In any industry, when demand for a product suddenly increases, the industry clambers to meet the demand and profit from it. However, in the search for an increase in the bottom line, industries often overlook the very people who are working hard to produce the product-the workers. The craft brewing industry may be turning into one such industry, with state inspectors and the federal Occupational Safety and Health Administration finding 547 violations – many deemed serious – in smaller breweries between 2003 and 2011. In comparison, there were only 151 violations in larger breweries that make 10 times more beer.

North Carolina residents may not be aware that there are many types of industrial accidents that can take place in craft breweries, ranging from burns caused by spills from pots used to cook beer to deaths caused by exploding kegs. According to statistics, between 2009 and 2012, four workers died in workplace accidents in small breweries across the country. This is in comparison with only two deaths in the large breweries.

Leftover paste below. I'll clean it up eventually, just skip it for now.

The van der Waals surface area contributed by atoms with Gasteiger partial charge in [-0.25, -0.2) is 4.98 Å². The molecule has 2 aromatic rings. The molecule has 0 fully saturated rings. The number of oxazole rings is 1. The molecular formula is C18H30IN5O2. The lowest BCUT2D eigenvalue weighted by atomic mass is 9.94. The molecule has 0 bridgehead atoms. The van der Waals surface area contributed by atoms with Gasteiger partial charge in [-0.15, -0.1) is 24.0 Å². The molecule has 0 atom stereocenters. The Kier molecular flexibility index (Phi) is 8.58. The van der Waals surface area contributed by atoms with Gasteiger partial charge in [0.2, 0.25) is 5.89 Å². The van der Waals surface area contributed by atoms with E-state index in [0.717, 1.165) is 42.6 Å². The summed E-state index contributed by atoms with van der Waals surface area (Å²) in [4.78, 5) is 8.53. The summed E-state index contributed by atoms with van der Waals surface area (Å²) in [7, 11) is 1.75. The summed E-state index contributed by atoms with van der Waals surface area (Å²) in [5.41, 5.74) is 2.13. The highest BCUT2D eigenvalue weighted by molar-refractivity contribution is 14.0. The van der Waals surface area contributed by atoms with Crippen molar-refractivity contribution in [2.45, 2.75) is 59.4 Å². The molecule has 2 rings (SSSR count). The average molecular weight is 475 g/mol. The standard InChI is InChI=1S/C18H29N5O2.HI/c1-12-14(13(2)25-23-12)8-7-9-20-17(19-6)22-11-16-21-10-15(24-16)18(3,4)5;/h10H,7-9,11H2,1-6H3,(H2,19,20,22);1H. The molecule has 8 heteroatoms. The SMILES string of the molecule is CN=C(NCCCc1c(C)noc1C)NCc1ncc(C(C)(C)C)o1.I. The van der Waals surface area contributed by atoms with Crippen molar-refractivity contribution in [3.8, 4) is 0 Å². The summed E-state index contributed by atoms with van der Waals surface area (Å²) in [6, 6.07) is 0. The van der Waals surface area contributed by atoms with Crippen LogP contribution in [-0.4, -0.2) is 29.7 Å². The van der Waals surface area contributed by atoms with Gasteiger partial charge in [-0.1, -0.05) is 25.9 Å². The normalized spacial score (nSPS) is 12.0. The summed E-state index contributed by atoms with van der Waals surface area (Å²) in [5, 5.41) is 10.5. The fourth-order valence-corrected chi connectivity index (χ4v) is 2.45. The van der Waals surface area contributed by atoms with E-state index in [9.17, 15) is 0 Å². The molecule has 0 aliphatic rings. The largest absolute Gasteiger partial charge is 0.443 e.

Some experts believe that craft breweries are not reporting injuries and that the statistics do not represent the actual number of injured workers. These experts point out that OSHA statistics only show two instances of seriously injured workers since 2007, despite numerous violations and deaths.

The injuries suffered in these types of industrial accidents are often burns that require extensive skin grafts and medical attention. The expense of these treatments can place a strain on financial resources that injured North Carolina workers are unable to cover. Filing a workers’ compensation claim may not only make compensation available to cover these expenses but also bring attention to the safety violation so it may be remedied and similar accidents avoided in the future.

Source: Journal Sentinel, “Fast-growing U.S. craft brewers struggle with worker safety,” M.B. Bell, July 14, 2013